Nobody is suggesting that U.S. Soccer should have lined up a patsy as opposition for Sunday’s 100th anniversary outing. But did they have to target one of the world’s top clubs, Germany?
Jurgen Klinsmann’s team has big work ahead in the second and final preparation match before three critical World Cup qualifiers this month.
German boss Joachim Löw won’t have anything close to his best lineup, still missing the men of European and Bundesliga champions Bayern Munich and most from fashionable Borussia Dortmund for today’s 2:30 p.m. kickoff n Washington, D.C. But the visitors’ lineup will be oozing with quality, as the national team’s efforts about 10 years ago to kick-start a program getting dull around the edges has paid handsomely in filling out a deep player pool.
Sunday’s centennial match inside sold-out RFK Stadium is helping the U.S. Soccer federation marks its 100th anniversary; it can be seen live on ESPN2 and on Spanish-language UniMas.
The match is also a “Klinsmann Double,” of sorts; the current U.S. coach was a legend as a player for Die Mannschaft, and later guided the team as manager to a third-place finish at World Cup 2006.
In German soccer, there may be just one name bigger in historical context (Franz Beckenbauer).
Perhaps only one nation (Brazil) owns a more decorated historical resume. Germany is a three-time World Cup winner (1954, 1974, 1990) and three-time European Champions (1972, 1980, 1996). They have finished as runner-up three times in Europe and four times in the World Cup.
They weren’t looking very decorated for a window in the last decade; Klinsmann was among the architects that restored Die Mannschaft sheen. Now, players like Arsenal’s Per Mertesacker or Lukas Podolski, or Dortmund’s Kevin Großkreutz may not even be first-team selections for Germany, and yet they are stars in the world’s game, or something close to it. All are in D.C. today.
But Klinsmann isn’t concerned with legendary status, his or Germany’s, at the moment. He’s mostly concerned with correcting the mistake seen in Wednesday’s 4-2 loss to Belgium. Everyone has focused mostly on the back line booboos, but possession was awful through midfield and chances created out wide were scant. Everyone keeps banging on striker Jozy Altidore’s ongoing goalless streak in the national team shirt and … well, in short, it was a night to forget.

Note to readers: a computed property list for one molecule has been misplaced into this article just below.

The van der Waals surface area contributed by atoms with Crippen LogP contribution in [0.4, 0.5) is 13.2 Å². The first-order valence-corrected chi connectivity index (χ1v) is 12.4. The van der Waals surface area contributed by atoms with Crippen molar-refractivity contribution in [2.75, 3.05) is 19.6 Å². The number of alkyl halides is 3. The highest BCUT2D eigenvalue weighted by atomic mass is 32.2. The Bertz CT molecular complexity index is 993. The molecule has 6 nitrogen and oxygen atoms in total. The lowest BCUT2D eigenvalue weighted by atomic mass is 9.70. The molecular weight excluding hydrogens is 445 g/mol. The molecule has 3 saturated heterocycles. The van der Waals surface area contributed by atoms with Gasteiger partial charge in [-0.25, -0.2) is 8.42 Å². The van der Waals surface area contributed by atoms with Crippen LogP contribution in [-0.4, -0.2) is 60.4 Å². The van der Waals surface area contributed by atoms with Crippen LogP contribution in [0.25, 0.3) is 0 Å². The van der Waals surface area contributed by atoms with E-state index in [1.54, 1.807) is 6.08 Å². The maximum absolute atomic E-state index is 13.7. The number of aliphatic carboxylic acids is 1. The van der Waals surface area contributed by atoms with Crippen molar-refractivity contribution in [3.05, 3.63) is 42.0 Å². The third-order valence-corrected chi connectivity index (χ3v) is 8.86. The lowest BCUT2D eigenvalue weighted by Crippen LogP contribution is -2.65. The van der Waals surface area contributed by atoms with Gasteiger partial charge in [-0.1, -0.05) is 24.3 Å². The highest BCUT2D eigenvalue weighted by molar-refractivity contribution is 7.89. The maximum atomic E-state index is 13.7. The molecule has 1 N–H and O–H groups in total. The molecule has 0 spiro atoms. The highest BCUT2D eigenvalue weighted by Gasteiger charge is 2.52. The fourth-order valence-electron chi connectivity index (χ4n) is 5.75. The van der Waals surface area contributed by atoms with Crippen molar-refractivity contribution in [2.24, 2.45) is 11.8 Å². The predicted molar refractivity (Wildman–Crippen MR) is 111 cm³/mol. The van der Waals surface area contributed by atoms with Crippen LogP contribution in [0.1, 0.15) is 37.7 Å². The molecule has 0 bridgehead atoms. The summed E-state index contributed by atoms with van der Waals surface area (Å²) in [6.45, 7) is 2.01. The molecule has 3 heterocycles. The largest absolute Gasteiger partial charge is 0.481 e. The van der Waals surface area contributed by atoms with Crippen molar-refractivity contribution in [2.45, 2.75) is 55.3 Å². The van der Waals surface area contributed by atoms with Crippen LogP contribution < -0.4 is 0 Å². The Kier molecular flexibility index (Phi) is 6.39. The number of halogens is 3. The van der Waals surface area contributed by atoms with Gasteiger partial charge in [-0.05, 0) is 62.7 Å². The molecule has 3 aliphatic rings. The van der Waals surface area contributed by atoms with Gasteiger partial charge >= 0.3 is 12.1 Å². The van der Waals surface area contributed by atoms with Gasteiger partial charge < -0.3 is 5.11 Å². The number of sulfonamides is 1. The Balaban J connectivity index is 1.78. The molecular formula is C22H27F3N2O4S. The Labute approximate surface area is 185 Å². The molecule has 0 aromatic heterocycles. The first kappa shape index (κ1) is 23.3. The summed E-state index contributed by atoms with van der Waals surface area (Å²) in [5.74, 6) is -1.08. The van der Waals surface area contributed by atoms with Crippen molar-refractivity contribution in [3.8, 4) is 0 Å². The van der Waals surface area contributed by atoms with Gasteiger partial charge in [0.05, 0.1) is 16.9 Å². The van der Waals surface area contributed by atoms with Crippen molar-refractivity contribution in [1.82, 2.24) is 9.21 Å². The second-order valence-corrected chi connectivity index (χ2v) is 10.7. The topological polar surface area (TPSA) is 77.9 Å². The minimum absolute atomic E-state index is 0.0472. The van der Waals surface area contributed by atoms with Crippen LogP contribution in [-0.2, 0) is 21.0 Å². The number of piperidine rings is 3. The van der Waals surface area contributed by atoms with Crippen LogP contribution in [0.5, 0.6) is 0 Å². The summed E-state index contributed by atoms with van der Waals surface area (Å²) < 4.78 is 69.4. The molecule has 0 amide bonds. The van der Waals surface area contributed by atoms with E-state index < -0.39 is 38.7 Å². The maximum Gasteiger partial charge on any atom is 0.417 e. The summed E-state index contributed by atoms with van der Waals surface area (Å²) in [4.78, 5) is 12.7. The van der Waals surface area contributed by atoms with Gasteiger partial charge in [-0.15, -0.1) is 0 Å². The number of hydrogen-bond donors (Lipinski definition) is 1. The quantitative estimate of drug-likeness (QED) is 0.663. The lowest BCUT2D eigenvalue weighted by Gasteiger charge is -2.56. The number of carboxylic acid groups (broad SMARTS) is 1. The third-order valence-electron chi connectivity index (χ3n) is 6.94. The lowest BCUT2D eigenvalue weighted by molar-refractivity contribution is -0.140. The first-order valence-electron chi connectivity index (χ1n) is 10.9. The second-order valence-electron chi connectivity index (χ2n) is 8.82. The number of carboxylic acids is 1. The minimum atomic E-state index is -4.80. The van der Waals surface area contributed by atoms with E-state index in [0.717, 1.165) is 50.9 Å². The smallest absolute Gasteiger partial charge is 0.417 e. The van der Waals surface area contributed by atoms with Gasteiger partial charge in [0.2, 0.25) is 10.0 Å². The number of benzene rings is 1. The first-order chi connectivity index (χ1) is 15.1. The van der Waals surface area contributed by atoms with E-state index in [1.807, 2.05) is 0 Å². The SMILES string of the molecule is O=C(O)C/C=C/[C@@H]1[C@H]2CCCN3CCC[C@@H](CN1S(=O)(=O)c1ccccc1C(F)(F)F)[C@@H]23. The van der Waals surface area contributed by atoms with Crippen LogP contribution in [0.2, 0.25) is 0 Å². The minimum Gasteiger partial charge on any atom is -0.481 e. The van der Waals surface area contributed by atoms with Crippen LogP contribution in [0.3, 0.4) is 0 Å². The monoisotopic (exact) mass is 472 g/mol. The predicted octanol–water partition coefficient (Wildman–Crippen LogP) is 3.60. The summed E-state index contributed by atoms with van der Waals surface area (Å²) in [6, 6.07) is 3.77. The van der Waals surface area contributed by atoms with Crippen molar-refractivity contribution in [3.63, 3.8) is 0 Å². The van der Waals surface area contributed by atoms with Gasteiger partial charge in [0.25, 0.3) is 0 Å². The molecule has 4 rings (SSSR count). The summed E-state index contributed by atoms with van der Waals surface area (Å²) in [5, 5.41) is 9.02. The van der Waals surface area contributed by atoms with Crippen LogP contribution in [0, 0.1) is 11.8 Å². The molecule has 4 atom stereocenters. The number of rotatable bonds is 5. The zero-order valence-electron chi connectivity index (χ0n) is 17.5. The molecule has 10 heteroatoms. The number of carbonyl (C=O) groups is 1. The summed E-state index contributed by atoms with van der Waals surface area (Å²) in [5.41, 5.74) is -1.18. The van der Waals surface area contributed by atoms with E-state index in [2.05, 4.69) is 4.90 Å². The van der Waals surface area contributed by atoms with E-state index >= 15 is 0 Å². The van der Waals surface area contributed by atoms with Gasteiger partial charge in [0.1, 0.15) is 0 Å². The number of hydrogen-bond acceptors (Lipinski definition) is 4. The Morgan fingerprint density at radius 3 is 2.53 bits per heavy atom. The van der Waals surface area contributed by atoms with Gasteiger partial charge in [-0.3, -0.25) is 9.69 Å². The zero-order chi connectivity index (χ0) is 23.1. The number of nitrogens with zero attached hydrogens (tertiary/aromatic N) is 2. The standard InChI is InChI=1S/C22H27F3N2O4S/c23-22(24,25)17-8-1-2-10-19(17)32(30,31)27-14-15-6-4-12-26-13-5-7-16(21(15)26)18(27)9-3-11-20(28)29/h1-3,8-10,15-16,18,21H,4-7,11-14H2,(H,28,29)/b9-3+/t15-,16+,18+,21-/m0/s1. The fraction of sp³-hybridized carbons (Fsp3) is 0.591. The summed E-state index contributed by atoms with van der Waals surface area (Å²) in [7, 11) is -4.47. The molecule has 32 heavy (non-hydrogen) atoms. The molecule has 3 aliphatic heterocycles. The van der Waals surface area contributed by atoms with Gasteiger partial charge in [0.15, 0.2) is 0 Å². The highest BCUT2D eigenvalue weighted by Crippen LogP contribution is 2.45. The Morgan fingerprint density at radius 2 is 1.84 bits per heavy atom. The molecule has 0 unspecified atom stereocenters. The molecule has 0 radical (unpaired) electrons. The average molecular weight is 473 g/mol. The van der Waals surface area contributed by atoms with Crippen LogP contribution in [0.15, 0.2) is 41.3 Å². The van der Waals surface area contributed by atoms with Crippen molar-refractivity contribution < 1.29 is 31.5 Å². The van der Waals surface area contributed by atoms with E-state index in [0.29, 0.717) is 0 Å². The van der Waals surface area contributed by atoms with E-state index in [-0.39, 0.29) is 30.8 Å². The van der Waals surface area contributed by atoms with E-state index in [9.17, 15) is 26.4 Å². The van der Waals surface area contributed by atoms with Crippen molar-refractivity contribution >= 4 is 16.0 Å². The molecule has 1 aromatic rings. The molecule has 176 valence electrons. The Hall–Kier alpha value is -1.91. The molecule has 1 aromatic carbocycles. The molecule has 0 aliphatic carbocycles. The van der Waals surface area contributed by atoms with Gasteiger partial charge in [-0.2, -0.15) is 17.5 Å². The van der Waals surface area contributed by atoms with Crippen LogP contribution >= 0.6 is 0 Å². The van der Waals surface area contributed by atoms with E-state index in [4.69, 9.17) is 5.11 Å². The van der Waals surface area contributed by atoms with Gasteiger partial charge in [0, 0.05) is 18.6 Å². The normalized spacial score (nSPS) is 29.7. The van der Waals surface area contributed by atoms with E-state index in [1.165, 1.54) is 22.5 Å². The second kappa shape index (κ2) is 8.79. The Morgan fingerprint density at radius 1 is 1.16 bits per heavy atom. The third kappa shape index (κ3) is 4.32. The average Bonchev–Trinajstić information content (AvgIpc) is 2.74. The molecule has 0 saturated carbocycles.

If the little things cannot improve, like sharper movement off the ball so that possession isn’t lost so easily, then it could be another long afternoon.
“We want to try to play simpler out of the back,” Klinsmann said, speaking generally. “Here and there we always look for the complicated ball into Jozy, into Eddie Johnson, and into Clint instead of just carrying it through the midfield, just playing it to people’s feet, moving off the ball and keeping it simple. We made it a little too difficult for ourselves there, and if we do that than people get insecure and the passing gets insecure.”
Changes are surely ahead, starting with the addition of midfielder Michael Bradley, who was just into camp ahead of Wednesday’s loss and given the night off. He’ll surely be in his usual spot, as a connector between defensive midfielder Jermaine Jones and attacking midfielder Clint Dempsey.
And it seems clear that Fabian Johnson (similarly late into camp and unavailable against Belgium) will be back into the lineup, possibly as a left-sided midfielder ahead of DaMarcus Beasley, who has found a second (or is it third … or even fourth?) international life as a left-back.
Again, this is one is just a friendly, but a trip into Jamaica is up later this week, and that’s where things get quite real. So, mistakes in the back need correcting, but the Americans must do more in the attack, too, and wean themselves from the continued reliance on set-piece goals.
“It’s a work in progress,” Dempsey told Soccer by Ives. “We’ll just keep creating chances and putting shots on goal, and if you do that you’ll get goals. But the most important thing is that we iron those things out.”